Totally agreed on UMA’s value. But Fring and a cheap VOIP account can get the job done on Android, even if you’ll probably miss the benefits of a single Caller ID number (does anyone know a VOIP service that will let you set your Caller ID to an arbitrary phone number?).

Conquistador

With the FCC supposedly about to rule (favorably) this month on Whitespace usage, and Google’s prior enthusiasm for it – it’s odd that Android doesn’t support it *and* that T-mobile chose now to move away from it.

Ramon Nuez

From reading this article and a number of the responses it would appear that UMA — in a pinch — is a great alternative to the lack of coverage.

I guess one would ask why would T-Mobile move away from UMA? Perhaps Magenta is banking on the ubiquity of HSPA+? By the end of 2010 they have publicly announced that 200 million Americans will be covered — that is 2/3 of the countries population.

With download speeds of up to 9Mbp/s — that could make WiFi an irrelevant argument.

Kumar Ampani

Agree with you 100%, the only reason I am with T-mobile is for UMA. It works not only during international travel, but works great where there is no reception ( including my home -:)

Ramon Nuez

From reading this article and a number of the responses it would appear that UMA — in a pinch — is a great alternative to the lack of coverage.

I guess one would ask why would T-Mobile move away from UMA? Perhaps Magenta is banking on the ubiquity of HSPA+? By the end of 2010 they have publicly announced that 200 million Americans will be covered — that is 2/3 of the countries population.

With download speeds of up to 9Mbp/s — that could make WiFi an irrelevant argument.

Andrew Watson

I loved UMA on my nokia phone because I had such bad signal in my office. Moving to Android was bittersweet for me because of the loss of this feature. I REALLY hope they change their mind about this. Not having it is forcing me to go VoIP over WiFi.

phil swenson

how well does UMA work? I recently got a microcell for my house and have found that my comcast internet QoS is too low for VOIP, so my iphone still doesn’t work well when calls are routed over internet. Is this typical?

Andrew Watson

with my comcast connection it wasn’t the QoS but excessive latency that doomed vonage and sometimes UMA.

Carlos

I guess it has to do location. I live in South Florida, and I use Vonage and both my BB are on UMA at home. I had to play with my connections to make everything work just right…router > Wireless router >> Bridge (other side of house with VoIP). With this setup I have gotten download speed of 86Kbps constantly….no more dropped, or spotty calls on VoIP, nor UMA!!!!

I do believe that the Comcast network is fiberoptic.

Nick

In downtown Chicago, I’m in and out of highrises where I can’t get a signal, so I rely on UMA to keep me connected. Same with travel – when I have wifi, and thus I can call/text/whatever.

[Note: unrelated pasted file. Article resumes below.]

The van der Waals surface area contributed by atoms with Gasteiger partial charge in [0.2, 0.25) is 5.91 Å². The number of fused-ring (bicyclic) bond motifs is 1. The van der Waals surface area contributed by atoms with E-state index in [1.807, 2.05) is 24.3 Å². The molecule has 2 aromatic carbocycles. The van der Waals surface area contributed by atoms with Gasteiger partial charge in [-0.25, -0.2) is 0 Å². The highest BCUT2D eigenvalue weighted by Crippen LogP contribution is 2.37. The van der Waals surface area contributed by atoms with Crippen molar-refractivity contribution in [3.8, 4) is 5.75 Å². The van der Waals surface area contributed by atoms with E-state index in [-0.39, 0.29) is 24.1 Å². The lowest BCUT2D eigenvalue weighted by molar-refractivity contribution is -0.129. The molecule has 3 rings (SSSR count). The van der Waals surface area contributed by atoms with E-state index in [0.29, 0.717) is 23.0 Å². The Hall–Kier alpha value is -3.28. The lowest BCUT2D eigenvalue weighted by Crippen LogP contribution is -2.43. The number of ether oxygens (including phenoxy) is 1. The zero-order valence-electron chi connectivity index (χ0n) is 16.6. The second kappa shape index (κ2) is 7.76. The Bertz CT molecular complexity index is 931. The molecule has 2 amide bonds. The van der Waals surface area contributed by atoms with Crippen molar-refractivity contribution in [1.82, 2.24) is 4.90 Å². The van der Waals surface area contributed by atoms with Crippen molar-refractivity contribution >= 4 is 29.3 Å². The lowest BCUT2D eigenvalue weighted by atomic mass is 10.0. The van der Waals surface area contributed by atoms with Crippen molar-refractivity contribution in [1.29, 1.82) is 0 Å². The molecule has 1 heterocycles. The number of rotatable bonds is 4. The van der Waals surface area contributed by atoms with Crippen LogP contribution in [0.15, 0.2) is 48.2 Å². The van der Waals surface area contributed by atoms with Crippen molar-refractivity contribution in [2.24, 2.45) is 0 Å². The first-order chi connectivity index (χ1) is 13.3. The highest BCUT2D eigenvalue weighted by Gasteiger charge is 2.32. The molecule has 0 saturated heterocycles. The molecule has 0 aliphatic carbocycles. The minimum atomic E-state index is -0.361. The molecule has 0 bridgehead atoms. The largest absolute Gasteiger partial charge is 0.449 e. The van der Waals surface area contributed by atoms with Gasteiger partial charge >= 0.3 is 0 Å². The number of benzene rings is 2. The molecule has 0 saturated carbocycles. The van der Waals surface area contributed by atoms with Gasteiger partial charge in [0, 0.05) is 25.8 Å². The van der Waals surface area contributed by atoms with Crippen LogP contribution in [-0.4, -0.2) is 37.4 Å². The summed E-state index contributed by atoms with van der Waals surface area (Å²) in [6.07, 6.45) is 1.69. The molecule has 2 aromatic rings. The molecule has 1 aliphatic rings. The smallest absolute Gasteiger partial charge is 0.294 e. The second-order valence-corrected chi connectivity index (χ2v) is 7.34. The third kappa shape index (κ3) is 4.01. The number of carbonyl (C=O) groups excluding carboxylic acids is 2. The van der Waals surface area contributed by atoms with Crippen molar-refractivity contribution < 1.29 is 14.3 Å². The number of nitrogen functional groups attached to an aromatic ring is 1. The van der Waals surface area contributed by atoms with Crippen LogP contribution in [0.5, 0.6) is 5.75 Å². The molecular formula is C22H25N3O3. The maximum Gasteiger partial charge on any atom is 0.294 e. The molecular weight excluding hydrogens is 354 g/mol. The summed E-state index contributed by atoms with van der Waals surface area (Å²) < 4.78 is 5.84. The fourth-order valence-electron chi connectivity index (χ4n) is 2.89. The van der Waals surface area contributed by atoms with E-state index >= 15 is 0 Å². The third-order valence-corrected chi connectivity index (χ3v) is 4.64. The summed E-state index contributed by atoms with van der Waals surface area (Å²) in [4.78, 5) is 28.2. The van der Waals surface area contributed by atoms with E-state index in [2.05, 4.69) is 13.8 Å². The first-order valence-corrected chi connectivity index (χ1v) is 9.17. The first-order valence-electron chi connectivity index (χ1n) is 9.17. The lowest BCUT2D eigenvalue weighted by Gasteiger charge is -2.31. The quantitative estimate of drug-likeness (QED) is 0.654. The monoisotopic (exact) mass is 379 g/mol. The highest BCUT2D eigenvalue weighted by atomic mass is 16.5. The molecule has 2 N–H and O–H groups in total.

If T-Mobile ditches UMA, then it looks like I’m leaving T-Mobile. :(

Chris

I’m frequently in areas with poor cell coverage. I like the Android OS. If T-Mobile puts out an Android phone that is enabled for UMA, I’ll become their customer; else, the other providers have better coverage in places I care about.

Hyoun Park

I agree that it’s a great differentiator. I presented on behalf of T-Mobile at Blackberry’s WES convention earlier this year and remember how interested the audience was in our presentation focusing on UMA as a business-wide cost cutter for enterprise mobility. It was hard to go anywhere the rest of the day without getting stopped by someone who had been at the audience. Both in terms of domestic cell phone minute reduction and international roaming, there’s some real savings there.

Given T-Mobile’s traditional problems in gaining enterprise mindshare and having lower ARPU than the top 3 US carriers, I’d think that they’d want a feature that provides significant business appeal. They’re not going to win on network or pure marketing spend against ATT and Verizon and their customer service reputation will only go so far. UMA + Android + WiFi could be a great combination.

Michael

There are LOTS of TMobile users including me who have poor cellular coverage indoor and UMA for us is a godsend. Any smartphone w/ UMA gets my business on T-Mobile because it trumphs everything else including fancy browsers and apps. Currently, it’s BB Curve and it looks like it will be another BB next time, probably with OS 6.0. I believe Android or WP7 can pick up substantial users if they would just add UMA to the feature list.

Om, I don’t think it’s T-Mobile who is deciding not to support UMA on Android. UMA is a tricky little technology that deals with GSM/Wifi call handoffs and I think Android folks just don’t consider it a high priority feature because it’s T-mobile specific (at least in the U.S.).

tom

i have never liked the idea of UMA or wifi in general as a way to supplement cellular for quality reasons. the cellular networks should be good enough to stand on their own.

for me the big attraction of UMA is the idea of free international roaming if only on wifi. of course t-mobile may see this point as a negative since they surely lose international roaming revenue from UMA users.

Brian McConnell

This is disappointing. The cost of adding UMA to Android phones would be little or nothing, and if it’s there, why not use it? I switched to an Android phone last year, but miss UMA when I am in locations where the coverage is less than ideal.